STARS BEFORE BEDTIME

A MINDFUL FALL-ASLEEP BOOK

From the Before Bedtime series

A mindful realization of many elements makes a useful centering guide.

The ritual of a bedtime story pairs with activities to calm body and mind.

Children of various racial presentations perform mindfulness exercises just before bedtime. The text promises a “goodbye to the wriggles and the fidgets” and to “let the calm feelings in.” Most of the double-page spreads contain two key elements: a greatly abbreviated account of a classic Greek myth that inspired particular constellations, complete with literal and symbolic images of the stars, and instructions for mindfulness exercises that relate to the tale in some way, textually identified by a lavender crescent moon. Activities include conscious breathing, body stretches, and/or visual imagery. For example, the page with Draco the snakelike dragon accompanies an exercise to stretch out on the bed then breathe out with a hiss. “Notes for Grown-Ups” bookend the text, relating suggested reading strategies and the benefits of mindfulness. The tales are made kid-friendly (“Zeus fell in love again”) but include just the barest minimum of storyline. There is a nice variety of calming exercises with easy transitions from the tales, forming a cohesive presentation. Blues and yellows blanket the pages, with accenting pinks, creams, and browns. The pictures appear as if they were sometimes made with crayon or cut paper, helping to create a childlike style, with lots of details to peruse in the backgrounds of bedrooms or night skies.

A mindful realization of many elements makes a useful centering guide. (Picture book. 4-7)

Pub Date: March 3, 2020

ISBN: 978-0-7112-5557-9

Page Count: 32

Publisher: Wide Eyed Editions

Review Posted Online: Jan. 20, 2020

Kirkus Reviews Issue: Feb. 15, 2020

HELLO AUTUMN!

Bruce Goldstone’s Awesome Autumn (2012) is still the gold standard.

Rotner follows Hello Spring (2017) with this salute to the fall season.

Name a change seen in northern climes in fall, and Rotner likely covers it here, from plants, trees, and animals to the food we harvest: seeds are spread, the days grow shorter and cooler, the leaves change and fall (and are raked up and jumped in), some animals migrate, and many families celebrate Halloween and Thanksgiving. As in the previous book, the photographs (presented in a variety of sizes and layouts, all clean) are the stars here, displaying both the myriad changes of the season and a multicultural array of children enjoying the outdoors in fall. These are set against white backgrounds that make the reddish-orange print pop. The text itself uses short sentences and some solid vocabulary (though “deep sleep” is used instead of “hibernate”) to teach readers the markers of autumn, though in the quest for simplicity, Rotner sacrifices some truth. In several cases, the addition of just a few words would have made the following oversimplified statements reflect reality: “Birds grow more feathers”; “Cranberries float and turn red.” Also, Rotner includes the statement “Bees store extra honey in their hives” on a page about animals going into deep sleep, implying that honeybees hibernate, which is false.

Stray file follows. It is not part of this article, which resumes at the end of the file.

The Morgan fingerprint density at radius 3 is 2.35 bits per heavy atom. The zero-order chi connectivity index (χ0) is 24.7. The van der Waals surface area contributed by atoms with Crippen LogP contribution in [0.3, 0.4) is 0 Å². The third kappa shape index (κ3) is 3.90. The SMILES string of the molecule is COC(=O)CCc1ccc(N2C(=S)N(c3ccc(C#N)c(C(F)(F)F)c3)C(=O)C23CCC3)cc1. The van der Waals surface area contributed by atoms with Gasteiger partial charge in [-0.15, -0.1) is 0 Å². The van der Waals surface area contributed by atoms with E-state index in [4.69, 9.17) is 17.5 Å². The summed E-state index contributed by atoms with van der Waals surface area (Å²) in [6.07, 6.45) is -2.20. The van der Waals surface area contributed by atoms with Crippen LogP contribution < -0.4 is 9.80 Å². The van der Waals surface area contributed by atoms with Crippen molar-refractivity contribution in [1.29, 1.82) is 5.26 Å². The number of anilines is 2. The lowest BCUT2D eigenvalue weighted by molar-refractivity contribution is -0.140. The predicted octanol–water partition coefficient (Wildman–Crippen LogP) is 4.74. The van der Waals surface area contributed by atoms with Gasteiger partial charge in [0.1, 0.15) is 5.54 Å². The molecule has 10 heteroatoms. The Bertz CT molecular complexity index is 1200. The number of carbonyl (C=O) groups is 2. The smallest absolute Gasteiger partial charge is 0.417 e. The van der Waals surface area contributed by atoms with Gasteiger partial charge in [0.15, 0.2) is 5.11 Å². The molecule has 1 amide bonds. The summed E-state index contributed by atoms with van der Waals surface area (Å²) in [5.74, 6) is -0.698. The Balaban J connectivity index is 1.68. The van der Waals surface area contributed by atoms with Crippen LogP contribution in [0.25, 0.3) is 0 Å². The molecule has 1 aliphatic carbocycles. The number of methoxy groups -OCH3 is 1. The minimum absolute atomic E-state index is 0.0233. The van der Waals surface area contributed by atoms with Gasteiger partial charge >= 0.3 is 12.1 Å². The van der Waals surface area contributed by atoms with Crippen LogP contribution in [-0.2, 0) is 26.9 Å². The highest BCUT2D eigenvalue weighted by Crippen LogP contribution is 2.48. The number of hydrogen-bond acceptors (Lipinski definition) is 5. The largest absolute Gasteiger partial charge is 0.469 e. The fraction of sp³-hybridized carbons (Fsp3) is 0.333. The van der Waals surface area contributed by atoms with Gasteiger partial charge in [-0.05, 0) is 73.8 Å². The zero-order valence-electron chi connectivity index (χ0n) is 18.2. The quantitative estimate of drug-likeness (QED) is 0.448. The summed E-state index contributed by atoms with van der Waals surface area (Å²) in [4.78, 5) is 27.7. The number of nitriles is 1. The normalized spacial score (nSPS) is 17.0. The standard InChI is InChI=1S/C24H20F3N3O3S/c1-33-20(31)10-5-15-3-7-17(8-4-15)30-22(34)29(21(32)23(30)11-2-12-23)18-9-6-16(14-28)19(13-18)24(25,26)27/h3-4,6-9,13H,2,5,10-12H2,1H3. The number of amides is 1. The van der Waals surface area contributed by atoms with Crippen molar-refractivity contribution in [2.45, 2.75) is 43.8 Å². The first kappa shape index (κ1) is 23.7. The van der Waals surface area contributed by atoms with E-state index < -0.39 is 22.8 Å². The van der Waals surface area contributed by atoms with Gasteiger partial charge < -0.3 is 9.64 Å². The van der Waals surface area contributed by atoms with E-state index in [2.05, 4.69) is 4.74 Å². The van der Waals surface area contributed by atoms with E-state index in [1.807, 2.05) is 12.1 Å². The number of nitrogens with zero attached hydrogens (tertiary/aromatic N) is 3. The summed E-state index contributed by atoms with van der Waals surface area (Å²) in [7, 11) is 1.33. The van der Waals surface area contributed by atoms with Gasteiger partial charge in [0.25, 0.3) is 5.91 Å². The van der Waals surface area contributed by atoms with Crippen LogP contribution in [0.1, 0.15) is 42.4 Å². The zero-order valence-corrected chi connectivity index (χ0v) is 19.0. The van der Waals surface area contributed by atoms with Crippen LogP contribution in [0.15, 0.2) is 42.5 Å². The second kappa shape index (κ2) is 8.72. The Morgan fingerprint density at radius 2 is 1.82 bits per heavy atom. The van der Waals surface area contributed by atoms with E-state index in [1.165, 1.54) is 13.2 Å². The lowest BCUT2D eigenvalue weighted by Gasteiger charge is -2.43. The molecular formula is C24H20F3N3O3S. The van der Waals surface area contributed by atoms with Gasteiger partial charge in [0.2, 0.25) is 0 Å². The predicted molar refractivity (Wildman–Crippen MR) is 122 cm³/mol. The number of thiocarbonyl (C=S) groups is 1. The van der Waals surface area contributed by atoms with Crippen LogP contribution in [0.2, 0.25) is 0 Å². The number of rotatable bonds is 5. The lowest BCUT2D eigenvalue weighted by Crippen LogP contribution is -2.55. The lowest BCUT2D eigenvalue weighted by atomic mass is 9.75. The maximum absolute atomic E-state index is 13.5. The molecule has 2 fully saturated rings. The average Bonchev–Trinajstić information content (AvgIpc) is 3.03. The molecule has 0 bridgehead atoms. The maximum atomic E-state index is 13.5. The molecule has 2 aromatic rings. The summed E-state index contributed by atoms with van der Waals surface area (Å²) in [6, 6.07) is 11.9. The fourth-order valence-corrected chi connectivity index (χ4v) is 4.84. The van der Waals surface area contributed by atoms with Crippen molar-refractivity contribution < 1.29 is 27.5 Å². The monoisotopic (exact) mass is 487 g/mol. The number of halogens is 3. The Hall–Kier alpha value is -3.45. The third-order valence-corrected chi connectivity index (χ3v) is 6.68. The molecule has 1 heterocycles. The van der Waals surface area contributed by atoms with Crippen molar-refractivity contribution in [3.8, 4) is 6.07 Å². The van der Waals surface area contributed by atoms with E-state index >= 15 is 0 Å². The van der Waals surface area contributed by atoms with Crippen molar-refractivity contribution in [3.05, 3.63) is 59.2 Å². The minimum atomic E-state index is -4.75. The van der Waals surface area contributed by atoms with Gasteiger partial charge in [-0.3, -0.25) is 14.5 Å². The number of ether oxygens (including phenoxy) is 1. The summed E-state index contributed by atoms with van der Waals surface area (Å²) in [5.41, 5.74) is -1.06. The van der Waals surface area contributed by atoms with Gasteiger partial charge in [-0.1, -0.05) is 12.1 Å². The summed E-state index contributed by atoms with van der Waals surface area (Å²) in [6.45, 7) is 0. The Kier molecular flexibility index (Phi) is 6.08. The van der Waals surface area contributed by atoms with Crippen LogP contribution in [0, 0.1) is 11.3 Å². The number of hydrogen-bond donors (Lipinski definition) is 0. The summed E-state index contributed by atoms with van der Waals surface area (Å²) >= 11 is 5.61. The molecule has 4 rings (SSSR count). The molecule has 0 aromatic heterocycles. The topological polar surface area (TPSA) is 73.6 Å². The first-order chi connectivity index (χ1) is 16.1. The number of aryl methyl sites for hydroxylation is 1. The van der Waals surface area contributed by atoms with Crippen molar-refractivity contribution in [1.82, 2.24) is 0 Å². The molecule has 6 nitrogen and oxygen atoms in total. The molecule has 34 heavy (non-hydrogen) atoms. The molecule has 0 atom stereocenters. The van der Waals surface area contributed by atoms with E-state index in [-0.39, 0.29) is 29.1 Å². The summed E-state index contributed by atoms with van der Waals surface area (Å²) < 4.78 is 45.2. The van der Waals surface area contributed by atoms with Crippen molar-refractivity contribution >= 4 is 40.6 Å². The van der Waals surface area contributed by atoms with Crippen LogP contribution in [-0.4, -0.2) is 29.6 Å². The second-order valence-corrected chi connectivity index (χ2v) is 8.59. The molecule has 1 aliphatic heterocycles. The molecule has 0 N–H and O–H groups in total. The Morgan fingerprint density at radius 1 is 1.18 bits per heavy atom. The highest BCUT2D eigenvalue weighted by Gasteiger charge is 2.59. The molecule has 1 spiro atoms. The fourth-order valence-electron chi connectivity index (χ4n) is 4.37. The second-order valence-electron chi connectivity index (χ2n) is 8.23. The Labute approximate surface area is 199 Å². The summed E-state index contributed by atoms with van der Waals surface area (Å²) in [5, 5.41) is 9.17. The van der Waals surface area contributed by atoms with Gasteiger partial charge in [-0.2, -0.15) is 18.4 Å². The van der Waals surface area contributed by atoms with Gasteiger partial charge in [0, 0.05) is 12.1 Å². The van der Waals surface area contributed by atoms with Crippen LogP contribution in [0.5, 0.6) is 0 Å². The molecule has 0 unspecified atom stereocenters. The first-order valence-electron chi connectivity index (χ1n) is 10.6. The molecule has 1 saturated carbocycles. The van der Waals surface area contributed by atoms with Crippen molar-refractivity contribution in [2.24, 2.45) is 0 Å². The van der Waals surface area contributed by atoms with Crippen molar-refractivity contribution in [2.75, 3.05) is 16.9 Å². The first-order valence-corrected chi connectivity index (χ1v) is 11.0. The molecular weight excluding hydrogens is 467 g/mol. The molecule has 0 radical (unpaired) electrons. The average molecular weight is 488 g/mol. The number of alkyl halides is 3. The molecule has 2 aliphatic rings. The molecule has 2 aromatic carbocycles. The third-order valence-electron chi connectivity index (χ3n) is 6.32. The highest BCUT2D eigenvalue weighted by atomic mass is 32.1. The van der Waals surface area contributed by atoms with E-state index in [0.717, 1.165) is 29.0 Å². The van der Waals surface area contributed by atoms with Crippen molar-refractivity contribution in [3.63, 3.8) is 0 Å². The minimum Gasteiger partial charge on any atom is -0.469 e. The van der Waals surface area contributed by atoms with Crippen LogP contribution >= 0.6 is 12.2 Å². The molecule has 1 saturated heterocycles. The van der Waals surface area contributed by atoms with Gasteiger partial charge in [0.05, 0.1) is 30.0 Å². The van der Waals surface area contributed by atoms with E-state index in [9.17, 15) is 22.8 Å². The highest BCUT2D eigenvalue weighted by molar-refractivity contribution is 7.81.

Bruce Goldstone’s Awesome Autumn (2012) is still the gold standard. (Informational picture book. 4-7)

Pub Date: Sept. 5, 2017

ISBN: 978-0-8234-3869-3

Page Count: 32

Publisher: Holiday House

Review Posted Online: June 26, 2017

Kirkus Reviews Issue: July 15, 2017

HELLO WINTER!

A solid addition to Rotner’s seasonal series. Bring on summer.

Rotner follows up her celebrations of spring and autumn with this look at all things winter.

Beginning with the signs that winter is coming—bare trees, shorter days, colder temperatures—Rotner eases readers into the season. People light fires and sing songs on the solstice, trees and plants stop growing, and shadows grow long. Ice starts to form on bodies of water and windows. When the snow flies, the fun begins—bundle up and then build forts, make snowballs and snowmen (with eyebrows!), sled, ski (nordic is pictured), skate, snowshoe, snowboard, drink hot chocolate. Animals adapt to the cold as well. “Birds grow more feathers” (there’s nothing about fluffing and air insulation) and mammals, more hair. They have to search for food, and Rotner discusses how many make or find shelter, slow down, hibernate, or go underground or underwater to stay warm. One page talks about celebrating holidays with lights and decorations. The photos show a lit menorah, an outdoor deciduous tree covered in huge Christmas bulbs, a girl next to a Chinese dragon head, a boy with lit luminarias, and some fireworks. The final spread shows signs of the season’s shift to spring. Rotner’s photos, as always, are a big draw. The children are a marvelous mix of cultures and races, and all show their clear delight with winter.

A solid addition to Rotner’s seasonal series. Bring on summer. (Informational picture book. 4-7)

Pub Date: Oct. 16, 2018

ISBN: 978-0-8234-3976-8

Page Count: 32

Publisher: Holiday House

Review Posted Online: Aug. 13, 2018

Kirkus Reviews Issue: Sept. 1, 2018

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